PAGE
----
Only four claims in discovery rule states were exempt from the above ruling.  In each of those cases, the court used the latest possible date for plaintiffs to have discovered their cause of action – the date of the product recall – and found that even using that date, plaintiffs had filed outside the applicable statute of limitations period.  Those cases were dismissed.  Id. at *3.

That left cases in four states that do not recognize the discovery rule, at least in this context.   Alabama, Idaho, and Michigan have not adopted the rule and the cause of action accrues at the time of injury.  Id. at *10.  And New York’s discovery rule provides that the statute starts running “when a plaintiff first noticed symptoms, rather than when a physician first diagnosed those symptoms.”  Id. (citation omitted).  In each of these cases, the revision surgery would be the latest date that triggered the statute, time-barring the claims unless plaintiff sufficiently pleads fraudulent concealment or equitable tolling — which they didn’t.  Id. at *11.  While there are variations among the states, the basic concept is that if the defendant fraudulently conceals the existence of a cause of action, the limitations period is tolled.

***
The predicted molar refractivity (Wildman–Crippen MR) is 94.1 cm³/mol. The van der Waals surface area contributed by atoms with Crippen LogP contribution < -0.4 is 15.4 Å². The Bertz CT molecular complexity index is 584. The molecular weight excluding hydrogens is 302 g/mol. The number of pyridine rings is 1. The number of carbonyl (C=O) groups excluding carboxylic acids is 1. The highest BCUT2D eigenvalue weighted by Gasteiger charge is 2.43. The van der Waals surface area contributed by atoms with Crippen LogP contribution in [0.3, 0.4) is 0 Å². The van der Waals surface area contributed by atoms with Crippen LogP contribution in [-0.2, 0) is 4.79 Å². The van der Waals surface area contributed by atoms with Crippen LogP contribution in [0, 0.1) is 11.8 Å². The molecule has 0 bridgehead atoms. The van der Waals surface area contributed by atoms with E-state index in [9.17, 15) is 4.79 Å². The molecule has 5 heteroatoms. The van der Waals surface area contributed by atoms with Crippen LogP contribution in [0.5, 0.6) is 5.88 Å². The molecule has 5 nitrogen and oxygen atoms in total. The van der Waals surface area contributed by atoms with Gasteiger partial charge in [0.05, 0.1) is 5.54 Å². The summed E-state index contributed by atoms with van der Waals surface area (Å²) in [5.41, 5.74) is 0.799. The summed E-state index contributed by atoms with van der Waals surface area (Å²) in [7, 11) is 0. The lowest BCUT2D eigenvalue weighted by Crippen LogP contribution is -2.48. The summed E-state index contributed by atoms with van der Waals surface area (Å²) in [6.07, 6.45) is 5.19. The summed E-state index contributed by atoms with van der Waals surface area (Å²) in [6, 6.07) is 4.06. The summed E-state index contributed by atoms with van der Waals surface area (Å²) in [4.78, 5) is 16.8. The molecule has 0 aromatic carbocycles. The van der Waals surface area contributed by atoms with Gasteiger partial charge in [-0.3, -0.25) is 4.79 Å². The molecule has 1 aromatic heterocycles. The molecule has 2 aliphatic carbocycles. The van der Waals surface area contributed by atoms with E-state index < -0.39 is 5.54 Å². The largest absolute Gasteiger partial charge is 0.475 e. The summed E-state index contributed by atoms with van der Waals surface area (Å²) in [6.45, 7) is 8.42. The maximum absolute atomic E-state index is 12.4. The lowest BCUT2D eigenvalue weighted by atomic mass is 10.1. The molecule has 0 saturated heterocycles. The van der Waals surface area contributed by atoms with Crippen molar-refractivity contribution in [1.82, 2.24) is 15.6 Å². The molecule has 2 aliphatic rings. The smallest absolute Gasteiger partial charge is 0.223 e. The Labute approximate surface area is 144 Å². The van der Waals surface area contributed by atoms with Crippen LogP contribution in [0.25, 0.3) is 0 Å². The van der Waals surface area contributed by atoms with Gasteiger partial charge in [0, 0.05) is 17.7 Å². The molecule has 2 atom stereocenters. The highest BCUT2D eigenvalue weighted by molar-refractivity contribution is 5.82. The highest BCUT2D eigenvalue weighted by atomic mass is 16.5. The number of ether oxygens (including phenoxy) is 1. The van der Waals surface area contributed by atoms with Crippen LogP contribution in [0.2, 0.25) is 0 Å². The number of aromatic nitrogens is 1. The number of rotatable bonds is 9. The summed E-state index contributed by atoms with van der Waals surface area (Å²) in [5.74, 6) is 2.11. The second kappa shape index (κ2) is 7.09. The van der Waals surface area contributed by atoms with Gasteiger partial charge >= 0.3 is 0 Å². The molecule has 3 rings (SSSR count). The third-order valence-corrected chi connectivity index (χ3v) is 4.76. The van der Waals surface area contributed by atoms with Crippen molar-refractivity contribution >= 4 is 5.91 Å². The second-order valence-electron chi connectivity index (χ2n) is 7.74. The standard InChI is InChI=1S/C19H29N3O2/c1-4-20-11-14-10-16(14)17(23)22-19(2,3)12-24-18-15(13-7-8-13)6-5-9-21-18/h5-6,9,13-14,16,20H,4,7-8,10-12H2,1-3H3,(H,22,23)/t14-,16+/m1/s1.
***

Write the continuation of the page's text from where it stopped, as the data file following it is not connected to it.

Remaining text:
Here plaintiffs argued that defendant failed to disclose that it had lost its PMA status and failed to warn that the device was defective and unsafe.  Id. But those allegations were either untrue or preempted: